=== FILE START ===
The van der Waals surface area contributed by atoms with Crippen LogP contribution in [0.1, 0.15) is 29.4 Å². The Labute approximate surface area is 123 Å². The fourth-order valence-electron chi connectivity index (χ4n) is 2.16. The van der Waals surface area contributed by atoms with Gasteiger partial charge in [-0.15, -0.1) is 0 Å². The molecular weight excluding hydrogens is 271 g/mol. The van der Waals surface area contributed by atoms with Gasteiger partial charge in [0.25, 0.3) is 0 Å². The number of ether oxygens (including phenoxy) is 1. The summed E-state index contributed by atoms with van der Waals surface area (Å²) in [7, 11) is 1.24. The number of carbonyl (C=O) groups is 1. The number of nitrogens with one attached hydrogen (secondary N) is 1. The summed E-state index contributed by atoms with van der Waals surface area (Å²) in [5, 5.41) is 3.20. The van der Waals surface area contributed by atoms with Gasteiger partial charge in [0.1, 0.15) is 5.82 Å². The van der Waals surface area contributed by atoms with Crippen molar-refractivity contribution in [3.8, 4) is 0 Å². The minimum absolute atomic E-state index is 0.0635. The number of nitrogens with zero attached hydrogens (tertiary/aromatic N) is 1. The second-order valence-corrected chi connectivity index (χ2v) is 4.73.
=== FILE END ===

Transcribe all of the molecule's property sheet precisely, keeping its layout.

The van der Waals surface area contributed by atoms with Crippen LogP contribution in [0.1, 0.15) is 29.4 Å². The Labute approximate surface area is 123 Å². The fourth-order valence-electron chi connectivity index (χ4n) is 2.16. The van der Waals surface area contributed by atoms with Gasteiger partial charge in [-0.15, -0.1) is 0 Å². The molecular weight excluding hydrogens is 271 g/mol. The van der Waals surface area contributed by atoms with Gasteiger partial charge in [0.25, 0.3) is 0 Å². The number of ether oxygens (including phenoxy) is 1. The summed E-state index contributed by atoms with van der Waals surface area (Å²) in [7, 11) is 1.24. The number of carbonyl (C=O) groups is 1. The number of nitrogens with one attached hydrogen (secondary N) is 1. The summed E-state index contributed by atoms with van der Waals surface area (Å²) in [5, 5.41) is 3.20. The van der Waals surface area contributed by atoms with Gasteiger partial charge in [0.1, 0.15) is 5.82 Å². The van der Waals surface area contributed by atoms with Crippen molar-refractivity contribution in [3.8, 4) is 0 Å². The minimum absolute atomic E-state index is 0.0635. The number of nitrogens with zero attached hydrogens (tertiary/aromatic N) is 1. The second-order valence-corrected chi connectivity index (χ2v) is 4.73.